The school culture within the national culture of Holland is different because the school is an English speaking school, while all other schools usually speak the native tongue which is dutch. Student’s at BSN wear uniforms while other students in Holland generally do not. I feel that my school holds students highly accountable for their actions and schooling. It is taken very seriously by both the students and their parents. Although student’s speak in English at school, when their parents come to pick them up after school, no matter what the nationality, all students start speaking in their native tongue to their parents. The culture at school is very different for some student’s compared to the atmosphere when they leave school. So far these are the observations that I have made while staying at BSN. Although I have only talked about the challenges that the school faces and how the culture in the school differs from the surrounding world, there are many things that are working quite well for BSN and I see it making great successes.

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4 thoughts on “Challenges at BSN and the School Culture Within the National Culture

  1. I found it interesting that BSN is having staffing difficulties in that there are not enough aids in the classroom leaving teachers to try and meet the needs of each of their students individually. This is also a problem in New Zealand as the average class size is around 30 students at the high school level. Many of the teachers have told me that they end up just having to “choose their battles” when it comes to differentiation.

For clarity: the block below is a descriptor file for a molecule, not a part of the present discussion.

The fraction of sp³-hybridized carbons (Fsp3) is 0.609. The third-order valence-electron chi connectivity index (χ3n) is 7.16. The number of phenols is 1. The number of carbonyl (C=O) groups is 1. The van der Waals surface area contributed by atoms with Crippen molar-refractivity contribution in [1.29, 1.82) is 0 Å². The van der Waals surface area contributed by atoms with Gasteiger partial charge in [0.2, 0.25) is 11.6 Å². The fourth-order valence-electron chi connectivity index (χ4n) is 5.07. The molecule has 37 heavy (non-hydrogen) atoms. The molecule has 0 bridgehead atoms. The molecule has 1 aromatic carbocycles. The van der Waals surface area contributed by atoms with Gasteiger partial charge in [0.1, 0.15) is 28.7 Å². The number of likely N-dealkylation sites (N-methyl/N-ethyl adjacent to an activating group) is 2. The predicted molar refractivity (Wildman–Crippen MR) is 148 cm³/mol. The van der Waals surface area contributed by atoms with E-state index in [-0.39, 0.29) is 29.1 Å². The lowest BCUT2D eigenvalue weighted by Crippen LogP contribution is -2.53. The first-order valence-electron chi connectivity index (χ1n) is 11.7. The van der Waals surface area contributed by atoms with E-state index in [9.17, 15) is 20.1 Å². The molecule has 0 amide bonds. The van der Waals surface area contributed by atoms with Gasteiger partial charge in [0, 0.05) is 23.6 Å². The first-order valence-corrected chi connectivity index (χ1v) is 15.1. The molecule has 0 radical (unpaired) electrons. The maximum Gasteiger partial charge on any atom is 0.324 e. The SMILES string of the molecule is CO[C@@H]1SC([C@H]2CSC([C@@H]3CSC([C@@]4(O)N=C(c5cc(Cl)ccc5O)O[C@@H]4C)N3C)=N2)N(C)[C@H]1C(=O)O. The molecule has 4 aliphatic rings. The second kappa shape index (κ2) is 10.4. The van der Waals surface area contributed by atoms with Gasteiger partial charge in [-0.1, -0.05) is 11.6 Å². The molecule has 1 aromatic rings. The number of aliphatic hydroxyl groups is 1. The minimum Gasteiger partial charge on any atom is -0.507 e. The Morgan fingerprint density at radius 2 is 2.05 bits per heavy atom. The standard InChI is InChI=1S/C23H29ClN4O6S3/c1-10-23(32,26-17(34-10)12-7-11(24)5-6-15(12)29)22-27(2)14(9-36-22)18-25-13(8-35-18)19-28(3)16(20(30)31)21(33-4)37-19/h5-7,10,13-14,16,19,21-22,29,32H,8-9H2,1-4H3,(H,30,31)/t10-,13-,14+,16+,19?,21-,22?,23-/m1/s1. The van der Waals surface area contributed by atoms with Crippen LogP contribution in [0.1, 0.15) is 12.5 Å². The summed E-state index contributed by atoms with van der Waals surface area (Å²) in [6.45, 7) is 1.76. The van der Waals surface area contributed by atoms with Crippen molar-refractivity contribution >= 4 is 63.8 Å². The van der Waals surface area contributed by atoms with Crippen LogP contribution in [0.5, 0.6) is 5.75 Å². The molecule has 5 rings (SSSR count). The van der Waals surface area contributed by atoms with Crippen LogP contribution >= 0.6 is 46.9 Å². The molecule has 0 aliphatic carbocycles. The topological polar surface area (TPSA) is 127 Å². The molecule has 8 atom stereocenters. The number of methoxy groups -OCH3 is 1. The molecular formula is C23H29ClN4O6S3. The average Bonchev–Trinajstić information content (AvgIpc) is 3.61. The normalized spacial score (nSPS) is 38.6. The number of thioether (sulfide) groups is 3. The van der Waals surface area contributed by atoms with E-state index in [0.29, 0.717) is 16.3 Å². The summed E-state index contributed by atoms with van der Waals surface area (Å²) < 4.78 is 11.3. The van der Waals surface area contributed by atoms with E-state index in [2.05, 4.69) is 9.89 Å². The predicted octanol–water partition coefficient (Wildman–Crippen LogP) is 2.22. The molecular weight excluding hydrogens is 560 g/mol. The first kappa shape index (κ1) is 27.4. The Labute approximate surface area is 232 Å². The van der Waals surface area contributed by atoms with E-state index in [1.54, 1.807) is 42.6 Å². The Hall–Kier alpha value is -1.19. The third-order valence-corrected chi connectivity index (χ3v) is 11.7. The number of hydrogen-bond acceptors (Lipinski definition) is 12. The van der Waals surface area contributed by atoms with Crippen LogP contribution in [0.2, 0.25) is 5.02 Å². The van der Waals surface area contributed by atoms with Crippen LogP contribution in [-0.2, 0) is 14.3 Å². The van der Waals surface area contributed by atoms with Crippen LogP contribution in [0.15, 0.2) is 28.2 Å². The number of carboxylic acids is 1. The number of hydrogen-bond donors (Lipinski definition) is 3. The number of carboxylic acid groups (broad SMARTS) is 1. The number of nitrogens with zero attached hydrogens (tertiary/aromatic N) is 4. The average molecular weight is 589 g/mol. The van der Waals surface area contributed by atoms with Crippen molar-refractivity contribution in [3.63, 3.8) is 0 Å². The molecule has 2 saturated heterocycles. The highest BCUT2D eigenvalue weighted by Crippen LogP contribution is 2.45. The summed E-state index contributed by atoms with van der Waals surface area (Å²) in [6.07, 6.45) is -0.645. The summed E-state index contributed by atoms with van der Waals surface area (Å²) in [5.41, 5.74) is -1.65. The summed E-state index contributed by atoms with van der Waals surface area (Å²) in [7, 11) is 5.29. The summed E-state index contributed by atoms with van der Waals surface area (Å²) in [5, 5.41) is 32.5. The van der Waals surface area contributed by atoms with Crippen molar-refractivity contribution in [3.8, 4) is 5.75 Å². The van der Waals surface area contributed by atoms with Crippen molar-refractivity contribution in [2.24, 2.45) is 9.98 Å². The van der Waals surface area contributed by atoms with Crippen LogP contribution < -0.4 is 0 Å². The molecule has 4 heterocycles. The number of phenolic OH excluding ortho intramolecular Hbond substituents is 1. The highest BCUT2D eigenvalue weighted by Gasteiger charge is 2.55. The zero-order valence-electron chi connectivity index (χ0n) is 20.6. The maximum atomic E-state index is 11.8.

Does BSN have an ESOL/ESL type program to work with the lower English proficiency students? How do they meet the language needs of those students? Is the special education program at BSN mostly self-contained or are the students all integrated?

    • How weird that we both have the same thing happening at our school! BSN does have an ESOL program that works with students who are knew to the English language or students who need to practice their English skills. They have a 45 minutes slot where these students who need the extra help go to the ESOL room and work with the teacher and the other students in their grade who need practice. For year 5, there are 6 students total who go to see this teacher for extra practice. The teacher tries to differentiate in the classroom when these lower functioning students are in the classroom by giving them something of a lower comprehension level, but I feel like for some students, the language barrier is so great, that that is still too much and they need to be explained in words in more detail about what they are to do, because the words on the page don’t mean anything if they don’t understand what it is telling them to do. The special education program from what I have seen so far is all integrated. I am not sure that a students needs are so high that they need to be contained.